The origins of Wahee, Smith & Co. (later China Sugar Refinery.)
York Lo has found this extract from the Carl Smith book linked below.
One of the early business enterprises in which Tong Mow-chee and his brother, Tong King-sing, were interested was the first sugar refinery built in Hong Kong. The sugar company grew out of a business parnership between Tong King-sing, William McGregor Smith and a Mr Dahlbeck. When the company was formed, Smith was the largest shareholder, contributing 16,000 taels. Tong King-sing put in 3,000 taels.
They had intended to conduct business at Kiukiang, but instead transferred to Shanghai, where they operated successfully until 1864. It was arranged that Smith should go to England to purchase machinery for a sugar refinery. But while he was absent, business declined and Dahlbeck absconded, leaving debts of 5,000 taels. Tong King-sing became responsible for these debts. He was already in financial straits as he had encountered other losses and had had to pay some $30,000 to get one of his brothers out of the hands of the mandarins.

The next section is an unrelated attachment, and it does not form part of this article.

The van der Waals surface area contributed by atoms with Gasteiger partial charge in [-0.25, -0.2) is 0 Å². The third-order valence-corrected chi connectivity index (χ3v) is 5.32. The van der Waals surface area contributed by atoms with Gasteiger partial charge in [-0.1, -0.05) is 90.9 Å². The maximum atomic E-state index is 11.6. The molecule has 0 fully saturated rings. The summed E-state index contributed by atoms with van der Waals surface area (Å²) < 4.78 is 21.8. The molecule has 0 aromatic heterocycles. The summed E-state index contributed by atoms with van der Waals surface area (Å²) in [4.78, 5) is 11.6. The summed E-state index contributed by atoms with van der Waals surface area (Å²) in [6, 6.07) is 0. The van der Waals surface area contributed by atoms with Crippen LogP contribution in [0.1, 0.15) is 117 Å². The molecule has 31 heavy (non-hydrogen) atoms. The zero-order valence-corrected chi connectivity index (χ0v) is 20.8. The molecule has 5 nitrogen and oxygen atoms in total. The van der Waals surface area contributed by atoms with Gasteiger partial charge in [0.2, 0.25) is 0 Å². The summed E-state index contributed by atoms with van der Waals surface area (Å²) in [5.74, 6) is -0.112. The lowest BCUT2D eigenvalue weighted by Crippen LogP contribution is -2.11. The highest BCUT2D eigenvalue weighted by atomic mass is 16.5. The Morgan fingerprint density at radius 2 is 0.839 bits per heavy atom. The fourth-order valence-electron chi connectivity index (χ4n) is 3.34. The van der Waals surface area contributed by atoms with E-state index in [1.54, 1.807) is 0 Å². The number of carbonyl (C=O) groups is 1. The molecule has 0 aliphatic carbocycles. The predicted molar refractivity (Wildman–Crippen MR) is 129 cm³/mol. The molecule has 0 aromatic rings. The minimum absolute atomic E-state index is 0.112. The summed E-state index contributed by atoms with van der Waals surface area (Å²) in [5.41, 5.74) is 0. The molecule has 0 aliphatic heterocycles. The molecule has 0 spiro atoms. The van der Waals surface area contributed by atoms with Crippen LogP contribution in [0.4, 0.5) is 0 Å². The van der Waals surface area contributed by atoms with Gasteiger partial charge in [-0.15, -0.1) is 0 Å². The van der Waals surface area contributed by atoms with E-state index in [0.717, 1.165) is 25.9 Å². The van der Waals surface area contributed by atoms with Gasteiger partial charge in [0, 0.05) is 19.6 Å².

After Smith returned with the machinery, King-sing transferred his share in the business to his brother, Tong Mow-chee.
The refinery was set up at East Point, Hong Kong, under the firm name of Smith, Wahee and Company. Wahee was Wong Yan-ting, also known as Wong Wa-hee.
Tong Mow-chee eventually sold out his interests in December 1869.
The Company eventually went bankrupt and was taken over by Jardine, Matheson and Company. (1)
- Chinese Christians: Elites, Middlemen, and the Church of Hong Kong, Carl T Smith, HKUP, 2005
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